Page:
Complementary endozoochorous seed dispersal by large mammals in the Golestan National Park, Iran
MetadataShow full item record
Large animals tend to disperse seeds over long distances via ingestion and defecation due to their large home range and capacity to move among different habitats for feeding. The aim of this study was to investigate the potential of endozoochorous seed dispersal by five herbivores: Ovis vignei, Capra aegagrus, Gazella subgutturosa, Cervus elaphus, Capreolus capreolus and two omnivores: Sus Scrofa and Ursus arctos in the Golestan National Park, northeast of Iran, by a greenhouse germination experiment. A total of 3107 seedlings belonging to 154 different plant taxa were germinated from 655 dung samples collected in three different habitats. Plant families that most frequently germinated were Poaceae and Brassicaceae. Urtica dioica was the most abundant germinating seed, accounting for 20% of all the seedlings recorded in our dung samples, whereas the most frequently observed species was Portulaca oleracea, which occurred in 24% of our samples. We showed that 54% of the seeds germinating were dispersed by only one of the mammals studied. Herbs and graminoids were the most frequently dispersed growth forms by the herbivores and the wild boar, whereas brown bears mostly dispersed shrubs. The seedling composition in the dung samples was strongly correlated with the local flora especially for non-selective feeders, like red deer. The differences observed in the number of plants and frequency of different growth forms dispersed among the studied mammals reflect their body size, digestive physiology, and dietary and habitat preferences. Our findings highlight the different and complementary roles of large herbivores and omnivores as long-distance seed dispersal vectors.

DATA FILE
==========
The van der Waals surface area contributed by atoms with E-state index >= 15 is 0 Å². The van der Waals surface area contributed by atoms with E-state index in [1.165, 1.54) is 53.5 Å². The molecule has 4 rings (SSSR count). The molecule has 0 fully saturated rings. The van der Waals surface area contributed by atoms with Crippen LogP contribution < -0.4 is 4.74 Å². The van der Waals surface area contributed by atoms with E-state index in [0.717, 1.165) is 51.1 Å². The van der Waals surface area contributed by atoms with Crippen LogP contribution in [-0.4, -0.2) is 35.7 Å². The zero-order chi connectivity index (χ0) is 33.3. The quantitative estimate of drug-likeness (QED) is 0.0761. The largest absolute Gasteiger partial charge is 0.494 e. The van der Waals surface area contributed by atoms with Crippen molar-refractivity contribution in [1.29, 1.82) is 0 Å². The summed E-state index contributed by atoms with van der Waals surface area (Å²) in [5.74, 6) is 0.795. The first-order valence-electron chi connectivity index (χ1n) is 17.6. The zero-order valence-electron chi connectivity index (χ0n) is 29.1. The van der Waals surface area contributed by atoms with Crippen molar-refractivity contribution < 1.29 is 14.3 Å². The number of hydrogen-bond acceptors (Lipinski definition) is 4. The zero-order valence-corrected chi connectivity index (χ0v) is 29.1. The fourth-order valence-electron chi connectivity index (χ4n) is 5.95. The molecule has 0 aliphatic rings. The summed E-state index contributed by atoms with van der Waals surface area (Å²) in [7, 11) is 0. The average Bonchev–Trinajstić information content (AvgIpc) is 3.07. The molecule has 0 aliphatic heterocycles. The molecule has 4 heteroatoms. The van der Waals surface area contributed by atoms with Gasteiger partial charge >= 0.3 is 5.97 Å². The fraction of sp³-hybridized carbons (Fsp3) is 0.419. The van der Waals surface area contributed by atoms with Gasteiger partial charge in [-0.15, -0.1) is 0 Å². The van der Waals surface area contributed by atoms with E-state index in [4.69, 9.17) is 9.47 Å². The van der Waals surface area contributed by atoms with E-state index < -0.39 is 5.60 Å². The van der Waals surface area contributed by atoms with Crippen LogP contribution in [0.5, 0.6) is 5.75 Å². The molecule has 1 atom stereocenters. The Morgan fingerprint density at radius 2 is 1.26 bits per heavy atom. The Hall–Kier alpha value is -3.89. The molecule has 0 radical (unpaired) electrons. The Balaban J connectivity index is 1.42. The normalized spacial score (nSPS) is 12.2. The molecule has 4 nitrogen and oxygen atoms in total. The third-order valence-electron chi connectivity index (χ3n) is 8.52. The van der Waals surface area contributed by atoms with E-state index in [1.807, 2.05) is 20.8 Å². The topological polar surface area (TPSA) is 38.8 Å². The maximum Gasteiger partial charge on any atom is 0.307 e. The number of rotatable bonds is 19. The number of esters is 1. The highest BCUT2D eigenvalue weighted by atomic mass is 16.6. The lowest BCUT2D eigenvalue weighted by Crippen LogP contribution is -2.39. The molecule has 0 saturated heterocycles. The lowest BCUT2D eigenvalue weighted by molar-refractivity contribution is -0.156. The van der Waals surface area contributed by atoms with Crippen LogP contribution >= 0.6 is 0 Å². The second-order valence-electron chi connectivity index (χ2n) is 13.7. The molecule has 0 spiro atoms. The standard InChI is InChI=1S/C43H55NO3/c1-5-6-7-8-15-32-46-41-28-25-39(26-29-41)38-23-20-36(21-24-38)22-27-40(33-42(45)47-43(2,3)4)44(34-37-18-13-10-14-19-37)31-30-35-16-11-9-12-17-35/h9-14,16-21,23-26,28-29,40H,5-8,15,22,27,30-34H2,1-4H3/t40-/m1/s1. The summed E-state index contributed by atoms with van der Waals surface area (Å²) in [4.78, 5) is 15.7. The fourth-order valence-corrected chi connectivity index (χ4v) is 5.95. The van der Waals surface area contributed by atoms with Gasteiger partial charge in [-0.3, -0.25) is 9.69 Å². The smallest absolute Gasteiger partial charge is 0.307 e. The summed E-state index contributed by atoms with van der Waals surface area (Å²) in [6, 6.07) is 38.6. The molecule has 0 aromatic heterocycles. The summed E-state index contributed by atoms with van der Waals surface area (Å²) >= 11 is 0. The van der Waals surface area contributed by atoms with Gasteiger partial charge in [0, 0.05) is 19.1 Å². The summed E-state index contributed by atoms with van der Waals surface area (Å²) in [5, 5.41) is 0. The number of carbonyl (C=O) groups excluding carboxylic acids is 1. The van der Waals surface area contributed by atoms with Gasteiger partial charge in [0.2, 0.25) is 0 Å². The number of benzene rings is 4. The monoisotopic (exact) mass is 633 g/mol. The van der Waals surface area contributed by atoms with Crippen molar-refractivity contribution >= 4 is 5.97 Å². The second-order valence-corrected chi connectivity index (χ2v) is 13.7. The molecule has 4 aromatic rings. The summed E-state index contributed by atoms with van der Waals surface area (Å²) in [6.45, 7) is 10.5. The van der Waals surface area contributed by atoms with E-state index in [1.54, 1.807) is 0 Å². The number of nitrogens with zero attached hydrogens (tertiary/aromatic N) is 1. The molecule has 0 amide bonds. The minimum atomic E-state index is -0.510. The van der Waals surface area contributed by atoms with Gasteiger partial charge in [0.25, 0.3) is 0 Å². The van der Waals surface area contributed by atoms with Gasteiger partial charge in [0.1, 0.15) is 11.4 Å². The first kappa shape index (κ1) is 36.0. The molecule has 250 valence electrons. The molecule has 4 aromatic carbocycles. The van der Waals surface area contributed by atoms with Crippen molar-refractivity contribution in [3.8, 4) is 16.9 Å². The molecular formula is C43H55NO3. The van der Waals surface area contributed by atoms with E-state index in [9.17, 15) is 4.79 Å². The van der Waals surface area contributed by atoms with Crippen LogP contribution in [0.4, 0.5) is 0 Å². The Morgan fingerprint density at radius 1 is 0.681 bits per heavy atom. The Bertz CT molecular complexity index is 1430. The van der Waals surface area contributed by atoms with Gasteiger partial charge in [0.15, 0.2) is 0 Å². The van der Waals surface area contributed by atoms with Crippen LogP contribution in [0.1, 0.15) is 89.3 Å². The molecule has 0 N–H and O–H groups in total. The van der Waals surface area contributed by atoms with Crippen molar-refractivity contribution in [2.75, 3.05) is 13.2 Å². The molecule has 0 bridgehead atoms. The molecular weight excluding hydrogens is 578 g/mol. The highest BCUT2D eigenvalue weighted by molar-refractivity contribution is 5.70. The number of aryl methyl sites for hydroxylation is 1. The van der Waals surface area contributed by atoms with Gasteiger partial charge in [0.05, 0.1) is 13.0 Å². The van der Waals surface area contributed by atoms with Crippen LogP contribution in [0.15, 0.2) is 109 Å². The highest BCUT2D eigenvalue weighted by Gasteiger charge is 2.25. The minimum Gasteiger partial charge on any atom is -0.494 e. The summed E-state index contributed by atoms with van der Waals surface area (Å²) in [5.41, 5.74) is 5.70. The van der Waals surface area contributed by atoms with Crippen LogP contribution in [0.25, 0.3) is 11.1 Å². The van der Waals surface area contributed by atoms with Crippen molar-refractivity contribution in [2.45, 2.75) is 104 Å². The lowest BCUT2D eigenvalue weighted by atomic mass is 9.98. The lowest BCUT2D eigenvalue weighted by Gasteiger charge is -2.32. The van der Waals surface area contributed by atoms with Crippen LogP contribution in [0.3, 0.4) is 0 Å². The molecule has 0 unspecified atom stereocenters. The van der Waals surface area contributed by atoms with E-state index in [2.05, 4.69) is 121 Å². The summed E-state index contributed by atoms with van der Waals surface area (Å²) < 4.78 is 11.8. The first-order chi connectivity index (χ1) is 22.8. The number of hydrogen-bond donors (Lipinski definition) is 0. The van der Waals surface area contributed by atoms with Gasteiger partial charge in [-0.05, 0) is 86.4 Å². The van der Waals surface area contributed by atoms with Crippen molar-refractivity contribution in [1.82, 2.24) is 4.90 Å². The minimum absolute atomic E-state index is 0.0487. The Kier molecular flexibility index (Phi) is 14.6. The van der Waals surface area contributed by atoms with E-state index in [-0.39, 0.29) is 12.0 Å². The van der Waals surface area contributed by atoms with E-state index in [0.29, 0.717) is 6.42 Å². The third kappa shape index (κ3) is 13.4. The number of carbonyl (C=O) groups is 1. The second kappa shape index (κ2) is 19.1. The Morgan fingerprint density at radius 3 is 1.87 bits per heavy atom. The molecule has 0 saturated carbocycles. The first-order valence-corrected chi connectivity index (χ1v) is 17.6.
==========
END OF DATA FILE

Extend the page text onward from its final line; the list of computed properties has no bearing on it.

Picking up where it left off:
- RESEARCH: CIB Associates